browser icon
You are using an insecure version of your web browser. Please update your browser!
Using an outdated browser makes your computer unsafe. For a safer, faster, more enjoyable user experience, please update your browser today or try a newer browser.

Matthew Study Part 2 – An Overview of the Gospels

Matthew Bible Study
Posted by on December 1, 2015

When there is a big event, we tend to read different news articles about it.  For example, for major events in Kenya or East Africa, I may like to see reports from one of the national papers like Daily Nation, BBC for a global perspective, and perhaps a couple of USA-based reports such as CNN.  Why?  Because each offers a different viewpoint and different intended audiences, that when put together can offer a complete picture of the event and its impact on the world community.

The four Gospels give us similar differing perspectives.  As I mentioned in our first session, when doing Biblical studies, it is helpful to understand when a book was recorded (and history surrounding it), who wrote it, and the target audience.  Although our study is in Matthew, occasionally I will refer to other books for a different viewpoint.  The following is a summary of the basic facts about each Gospel.  This is a very abbreviated list…if you want to take a deeper look, please contact me, and I’ll give you more resources.

 

Matthew

The Author: Matthew (Greek name) or Levi (Hebrew name) – a Jewish tax collector who was recruited to be one of Jesus’ twelve disciples (see Matthew 9:9-12; Mark 2:13-17; Luke 5:27-32).  Several passages clue us that he was likely from Capernaum, Jesus’ home base for ministry.

Timeframe: Written before the destruction of the temple in Jerusalem in AD 70.  Most scholars believe it was written between AD 50 and 60, so may have been the first Gospel penned.

Purpose and Audience: Matthew was written by a Jew for a Jewish audience, focusing on Jesus as the promised Messiah and King.  Many Jewish customs are unexplained, assuming a familiarity with ceremonies, practices and teachings.

Remnants of Capernaum, at the north end of the Sea of Galilee, where Jesus recruited many of His disciples. (Source: BibleWalks.org)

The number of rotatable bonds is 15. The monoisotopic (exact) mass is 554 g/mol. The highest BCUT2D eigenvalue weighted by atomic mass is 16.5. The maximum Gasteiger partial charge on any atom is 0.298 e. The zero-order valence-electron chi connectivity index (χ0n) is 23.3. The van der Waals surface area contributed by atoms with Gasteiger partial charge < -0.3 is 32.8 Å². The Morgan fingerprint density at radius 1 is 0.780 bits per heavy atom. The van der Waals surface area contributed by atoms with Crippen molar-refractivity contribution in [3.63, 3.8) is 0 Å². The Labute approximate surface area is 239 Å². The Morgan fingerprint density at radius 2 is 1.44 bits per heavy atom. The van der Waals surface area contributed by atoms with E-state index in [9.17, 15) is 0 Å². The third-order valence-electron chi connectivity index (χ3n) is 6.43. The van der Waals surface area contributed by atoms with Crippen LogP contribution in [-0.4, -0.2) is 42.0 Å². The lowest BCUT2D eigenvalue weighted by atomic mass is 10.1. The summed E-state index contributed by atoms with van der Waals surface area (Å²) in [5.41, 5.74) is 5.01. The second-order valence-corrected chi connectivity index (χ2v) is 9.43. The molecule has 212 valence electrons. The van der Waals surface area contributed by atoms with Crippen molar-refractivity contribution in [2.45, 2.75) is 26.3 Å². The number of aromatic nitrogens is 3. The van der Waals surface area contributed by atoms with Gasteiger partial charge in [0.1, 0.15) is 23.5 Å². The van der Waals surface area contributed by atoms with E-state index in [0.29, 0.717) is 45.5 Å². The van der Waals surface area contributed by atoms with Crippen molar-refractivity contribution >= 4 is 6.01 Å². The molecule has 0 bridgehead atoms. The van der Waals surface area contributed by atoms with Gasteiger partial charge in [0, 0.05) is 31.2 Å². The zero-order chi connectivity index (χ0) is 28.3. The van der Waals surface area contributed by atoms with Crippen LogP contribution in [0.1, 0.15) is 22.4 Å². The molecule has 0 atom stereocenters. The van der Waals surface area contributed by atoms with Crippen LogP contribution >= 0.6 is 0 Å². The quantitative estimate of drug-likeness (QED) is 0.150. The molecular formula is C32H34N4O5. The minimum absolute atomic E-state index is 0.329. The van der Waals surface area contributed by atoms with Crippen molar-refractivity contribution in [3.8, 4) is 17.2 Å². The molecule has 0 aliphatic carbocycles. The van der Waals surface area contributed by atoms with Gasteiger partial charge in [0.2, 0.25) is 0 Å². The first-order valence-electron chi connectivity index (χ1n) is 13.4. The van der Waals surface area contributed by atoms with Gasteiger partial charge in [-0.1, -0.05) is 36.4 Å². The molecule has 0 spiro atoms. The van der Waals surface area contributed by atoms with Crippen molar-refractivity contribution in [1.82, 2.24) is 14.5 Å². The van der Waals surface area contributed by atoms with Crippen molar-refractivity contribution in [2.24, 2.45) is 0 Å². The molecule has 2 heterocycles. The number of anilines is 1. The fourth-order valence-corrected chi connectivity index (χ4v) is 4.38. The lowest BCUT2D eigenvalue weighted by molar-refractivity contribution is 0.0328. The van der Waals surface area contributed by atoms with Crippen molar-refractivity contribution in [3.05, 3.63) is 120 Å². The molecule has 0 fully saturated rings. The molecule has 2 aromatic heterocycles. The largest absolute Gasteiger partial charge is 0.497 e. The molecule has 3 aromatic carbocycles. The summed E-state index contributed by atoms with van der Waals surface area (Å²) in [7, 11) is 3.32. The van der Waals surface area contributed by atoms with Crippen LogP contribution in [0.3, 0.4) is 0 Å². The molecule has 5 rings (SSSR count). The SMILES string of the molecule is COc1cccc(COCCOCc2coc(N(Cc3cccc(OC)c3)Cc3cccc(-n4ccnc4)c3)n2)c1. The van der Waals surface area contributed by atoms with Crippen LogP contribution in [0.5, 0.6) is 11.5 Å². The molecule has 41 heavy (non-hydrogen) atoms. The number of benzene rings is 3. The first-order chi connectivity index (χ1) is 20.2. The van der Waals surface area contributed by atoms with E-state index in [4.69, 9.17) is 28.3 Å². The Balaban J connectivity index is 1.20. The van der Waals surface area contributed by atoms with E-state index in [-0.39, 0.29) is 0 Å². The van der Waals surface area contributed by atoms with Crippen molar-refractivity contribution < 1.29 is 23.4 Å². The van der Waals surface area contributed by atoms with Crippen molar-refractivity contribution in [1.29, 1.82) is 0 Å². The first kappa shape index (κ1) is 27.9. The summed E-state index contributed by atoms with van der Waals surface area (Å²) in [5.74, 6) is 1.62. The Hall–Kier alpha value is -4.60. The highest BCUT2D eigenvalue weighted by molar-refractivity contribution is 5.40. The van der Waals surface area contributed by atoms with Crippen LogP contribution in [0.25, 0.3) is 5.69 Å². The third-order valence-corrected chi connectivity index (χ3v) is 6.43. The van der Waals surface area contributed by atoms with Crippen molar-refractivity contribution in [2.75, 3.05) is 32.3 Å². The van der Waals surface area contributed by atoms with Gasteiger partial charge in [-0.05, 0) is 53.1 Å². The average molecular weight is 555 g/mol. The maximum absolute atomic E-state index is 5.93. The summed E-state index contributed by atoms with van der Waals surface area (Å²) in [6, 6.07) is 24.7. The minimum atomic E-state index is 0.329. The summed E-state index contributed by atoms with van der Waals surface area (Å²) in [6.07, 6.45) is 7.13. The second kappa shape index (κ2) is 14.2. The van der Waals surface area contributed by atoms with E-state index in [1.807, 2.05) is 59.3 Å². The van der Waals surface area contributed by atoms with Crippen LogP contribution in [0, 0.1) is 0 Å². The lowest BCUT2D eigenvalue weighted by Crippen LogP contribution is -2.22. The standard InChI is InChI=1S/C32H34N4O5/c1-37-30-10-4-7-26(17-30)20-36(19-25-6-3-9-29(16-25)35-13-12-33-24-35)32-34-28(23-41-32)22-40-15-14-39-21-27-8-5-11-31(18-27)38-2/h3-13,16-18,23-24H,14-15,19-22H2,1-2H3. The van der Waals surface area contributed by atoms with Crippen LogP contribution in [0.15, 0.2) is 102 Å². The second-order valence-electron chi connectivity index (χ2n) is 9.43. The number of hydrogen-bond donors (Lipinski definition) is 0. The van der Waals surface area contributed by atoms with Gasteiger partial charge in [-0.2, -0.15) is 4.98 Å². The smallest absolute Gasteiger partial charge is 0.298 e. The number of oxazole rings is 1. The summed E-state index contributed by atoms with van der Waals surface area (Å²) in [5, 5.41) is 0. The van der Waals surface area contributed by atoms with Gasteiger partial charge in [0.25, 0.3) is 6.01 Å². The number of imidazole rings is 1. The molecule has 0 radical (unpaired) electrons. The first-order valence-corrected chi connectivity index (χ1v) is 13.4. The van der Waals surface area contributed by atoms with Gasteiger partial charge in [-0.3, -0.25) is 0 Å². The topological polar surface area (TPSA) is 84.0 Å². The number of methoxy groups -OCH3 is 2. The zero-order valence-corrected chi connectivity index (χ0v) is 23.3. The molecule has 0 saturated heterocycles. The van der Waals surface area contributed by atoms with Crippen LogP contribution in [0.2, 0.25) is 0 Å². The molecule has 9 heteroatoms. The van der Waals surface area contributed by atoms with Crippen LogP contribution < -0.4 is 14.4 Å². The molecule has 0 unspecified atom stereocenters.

Remnants of Capernaum, at the north end of the Sea of Galilee, where Jesus recruited many of His disciples. (Image Source: BibleWalks.com)

Mark

The Author: John (Jewish name) Mark (Roman name) was involved from the church’s infancy, was was likely giving a self-portrait as the youth mentioned in Mark 14:51-52.  His mother’s home was where the early Jerusalem church met, and some scholars propose it was the location of the Last Supper.   He accompanied Barnabus (his cousin), Paul and Peter in their missionary journeys.  (Acts 12:12, 25; 13:5, 13; 15:37, 39; Col. 4:10; 2 Tim. 4:11; Philemon 24; 1 Peter 5:13).  Early church historians document Mark’s account was that of Peter’s.

Timeframe: Many scholars believe Mark wrote the Gospel in Rome under Peter’s supervision.  Peter is thought to have arrived in Rome sometime after AD 60 (otherwise Paul would have included him in greetings in Romans), and was executed by Nero around AD 65-67.  I’ve seen a large range of possible dates, but most scholars seem to agree Mark was penned between AD 57-68.

Purpose and Audience: Mark was written from Rome for gentile Christians (especially Romans) facing persecution under the Roman emperor Nero.  His gentile focus and intended audience outside of Judea is apparent in his explanations of Jewish customs and local geography.  Mark’s action-packed account was concerned more with impact, and thus was not a strictly historical narrative as Matthew and Luke were, which is why the order of events may vary from the other Gospels.  His focus was on Jesus’ suffering as a servant who also conquered life and death, giving early Christians encouragement to endure persecution with the hope of Jesus’ triumphant return.

Luke

The Author: Luke was a Gentile physician who joined Paul on his second missionary journey at Troas (note change from “they” to “we” between Acts 16:7 and 16:10).  Early historians record that Luke was from Antioch in Syria, and may have been exposed to the Gospel at Antioch (Acts 11:19-26), but by Paul’s second missionary journey may have been dwelling in either Troas or Philippi (see map).  At the least, Acts shows a lot of interest and familiarity with Philippi, and Luke apparently remained in Philippi from Acts 17 to instruct the infant church, and later rejoined Paul at Troas (Acts 20:13).  He accompanied Paul to Jerusalem just before his imprisonment, and was with Paul on his journey to Rome when he appealed to Caesar.  It is likely Luke remained in Judea during Paul’s imprisonment in Caesarea (between AD 57-59), and used his proximity to Galilee, Jerusalem, and Antioch to conduct personal interviews and research for the content of Luke and Acts.